In-line filters for the cold supply are available from Home Depot for around $35 or so, I believe. Don't know about hot side filters. I found a brass filter housing on Ebay and am using it for my hot supply.
If you're happy with the ABS sink and not inclined to get into construction, go with it. You can always upgrade later and in the meantime you can get to the business of printing. My sink is mounted on pre-fab kitchen sink base cabinets which are offset from the wall by about 8 inches or so. The supply lines run along a narrow shelf in back and through risers to a board mounted to the studs behind the sink. The mixing controls are mounted to the board (melamine-clad particle board). A shelf at the top of the backsplash covers the offset and provides a place to set things when working at the sink. Don't overlook the need for a place to set stuff. Horizontal space is always in short supply!
The supply enters the room underneath the sink through a washing machine type shut-off (one lever controls both hot and cold on/off). An eyebolt connects a dowel which allows me to conveniently turn the supply on or off from the front of the sink. Naturally I keep it off unless I'm working in the darkroom.
Vacuum breakers are required only when there is a possibility that loss of the supply might result in contaminated water being siphoned back into the line. In a commercial environment it's required because of code. Chances are you don't really need vacuum breakers at home. But ultimately it depends on how you're using your plumbing.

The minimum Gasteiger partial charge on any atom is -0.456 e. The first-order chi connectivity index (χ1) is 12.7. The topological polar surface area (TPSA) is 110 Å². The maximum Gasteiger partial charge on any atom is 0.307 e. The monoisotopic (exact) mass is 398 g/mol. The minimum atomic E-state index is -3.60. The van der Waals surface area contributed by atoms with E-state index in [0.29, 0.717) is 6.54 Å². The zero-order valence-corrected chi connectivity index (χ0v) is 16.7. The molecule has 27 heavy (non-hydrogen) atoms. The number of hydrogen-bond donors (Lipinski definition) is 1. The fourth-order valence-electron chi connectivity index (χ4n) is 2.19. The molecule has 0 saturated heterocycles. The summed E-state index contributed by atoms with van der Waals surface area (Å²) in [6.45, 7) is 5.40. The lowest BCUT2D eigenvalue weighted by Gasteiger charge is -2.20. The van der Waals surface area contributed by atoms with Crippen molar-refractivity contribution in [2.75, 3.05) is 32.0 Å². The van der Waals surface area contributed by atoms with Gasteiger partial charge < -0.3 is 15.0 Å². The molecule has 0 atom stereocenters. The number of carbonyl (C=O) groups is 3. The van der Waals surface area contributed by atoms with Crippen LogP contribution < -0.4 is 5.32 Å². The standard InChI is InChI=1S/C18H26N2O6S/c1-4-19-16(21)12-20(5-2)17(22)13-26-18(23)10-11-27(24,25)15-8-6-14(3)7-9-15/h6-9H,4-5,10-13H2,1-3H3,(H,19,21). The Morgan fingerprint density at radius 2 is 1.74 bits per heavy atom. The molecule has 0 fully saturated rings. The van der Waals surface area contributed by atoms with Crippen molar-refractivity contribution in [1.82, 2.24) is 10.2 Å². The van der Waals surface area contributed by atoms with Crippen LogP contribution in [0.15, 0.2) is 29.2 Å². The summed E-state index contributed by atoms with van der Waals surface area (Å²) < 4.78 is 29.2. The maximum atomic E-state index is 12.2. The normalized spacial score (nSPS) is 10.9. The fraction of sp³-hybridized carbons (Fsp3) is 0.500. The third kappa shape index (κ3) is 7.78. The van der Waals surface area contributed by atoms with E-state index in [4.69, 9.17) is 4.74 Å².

Your floor plan indicates a closet. If that will be used for clothes, it will add to dust problems. The bedroom which became my darkroom also had a large closet. I removed the doors and built a counter in the space to create more usable workspace. Of course, I also lost a lot of storage space in the process. But then, I'm not married.
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Anyone can appreciate a fine print. But it takes a real photographer to appreciate a fine negative.
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Originally Posted by Chuck1
of time and trouble. That is a temporary darkroom
you've in mind?
Process single tray using one-shot or reuse chemistry.
Uprise a sheet of Baltic Birch solid-core hardwood plywood
upon a 2 x 4 folding table. The table itself is about 28 in high
and serves as a very handy shelf. The bottom supports
also allow for a shelf. I may install a 16 x 20 sturdy
processing tray and plumb it. I can then process,
one-shot, 16 x 20s in the sink itself.
My wet area occupies a five foot width made available
with the removal of a washer and dryer.